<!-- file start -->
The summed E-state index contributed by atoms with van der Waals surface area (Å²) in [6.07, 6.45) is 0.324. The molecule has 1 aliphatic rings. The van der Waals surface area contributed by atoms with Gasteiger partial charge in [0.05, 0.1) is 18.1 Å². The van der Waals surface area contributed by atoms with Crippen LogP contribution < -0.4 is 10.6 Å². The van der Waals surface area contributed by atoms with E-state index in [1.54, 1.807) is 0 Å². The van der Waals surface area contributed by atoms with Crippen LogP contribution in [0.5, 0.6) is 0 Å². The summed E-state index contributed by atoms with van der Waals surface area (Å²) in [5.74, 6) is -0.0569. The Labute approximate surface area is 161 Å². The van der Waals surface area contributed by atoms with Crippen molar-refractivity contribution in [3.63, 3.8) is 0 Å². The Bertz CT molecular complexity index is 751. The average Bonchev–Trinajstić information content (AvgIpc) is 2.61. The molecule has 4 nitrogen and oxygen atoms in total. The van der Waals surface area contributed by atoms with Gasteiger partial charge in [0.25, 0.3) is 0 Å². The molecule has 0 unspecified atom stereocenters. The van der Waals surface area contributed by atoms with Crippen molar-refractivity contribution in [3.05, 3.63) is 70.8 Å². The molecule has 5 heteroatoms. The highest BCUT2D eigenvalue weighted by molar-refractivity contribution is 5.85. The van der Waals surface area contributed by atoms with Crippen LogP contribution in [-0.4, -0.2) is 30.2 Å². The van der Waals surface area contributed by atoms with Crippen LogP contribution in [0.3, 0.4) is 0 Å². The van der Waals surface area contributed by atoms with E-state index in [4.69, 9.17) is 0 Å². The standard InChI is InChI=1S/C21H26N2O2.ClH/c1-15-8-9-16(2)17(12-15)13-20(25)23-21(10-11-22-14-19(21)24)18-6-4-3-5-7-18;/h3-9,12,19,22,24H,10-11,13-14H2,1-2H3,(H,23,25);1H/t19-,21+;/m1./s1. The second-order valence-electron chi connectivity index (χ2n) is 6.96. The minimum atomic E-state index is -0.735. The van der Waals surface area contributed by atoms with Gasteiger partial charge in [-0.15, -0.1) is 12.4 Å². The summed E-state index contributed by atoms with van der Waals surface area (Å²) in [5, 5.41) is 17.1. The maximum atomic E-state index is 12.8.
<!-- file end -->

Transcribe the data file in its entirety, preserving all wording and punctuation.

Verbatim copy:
The summed E-state index contributed by atoms with van der Waals surface area (Å²) in [6.07, 6.45) is 0.324. The molecule has 1 aliphatic rings. The van der Waals surface area contributed by atoms with Gasteiger partial charge in [0.05, 0.1) is 18.1 Å². The van der Waals surface area contributed by atoms with Crippen LogP contribution < -0.4 is 10.6 Å². The van der Waals surface area contributed by atoms with E-state index in [1.54, 1.807) is 0 Å². The van der Waals surface area contributed by atoms with Crippen LogP contribution in [0.5, 0.6) is 0 Å². The summed E-state index contributed by atoms with van der Waals surface area (Å²) in [5.74, 6) is -0.0569. The Labute approximate surface area is 161 Å². The van der Waals surface area contributed by atoms with Crippen molar-refractivity contribution in [3.63, 3.8) is 0 Å². The Bertz CT molecular complexity index is 751. The average Bonchev–Trinajstić information content (AvgIpc) is 2.61. The molecule has 4 nitrogen and oxygen atoms in total. The van der Waals surface area contributed by atoms with Gasteiger partial charge in [0.25, 0.3) is 0 Å². The molecule has 0 unspecified atom stereocenters. The van der Waals surface area contributed by atoms with Crippen molar-refractivity contribution in [3.05, 3.63) is 70.8 Å². The molecule has 5 heteroatoms. The highest BCUT2D eigenvalue weighted by molar-refractivity contribution is 5.85. The van der Waals surface area contributed by atoms with Crippen LogP contribution in [-0.4, -0.2) is 30.2 Å². The van der Waals surface area contributed by atoms with Crippen LogP contribution in [0.3, 0.4) is 0 Å². The van der Waals surface area contributed by atoms with E-state index in [4.69, 9.17) is 0 Å². The standard InChI is InChI=1S/C21H26N2O2.ClH/c1-15-8-9-16(2)17(12-15)13-20(25)23-21(10-11-22-14-19(21)24)18-6-4-3-5-7-18;/h3-9,12,19,22,24H,10-11,13-14H2,1-2H3,(H,23,25);1H/t19-,21+;/m1./s1. The second-order valence-electron chi connectivity index (χ2n) is 6.96. The minimum atomic E-state index is -0.735. The van der Waals surface area contributed by atoms with Gasteiger partial charge in [-0.15, -0.1) is 12.4 Å². The summed E-state index contributed by atoms with van der Waals surface area (Å²) in [5, 5.41) is 17.1. The maximum atomic E-state index is 12.8.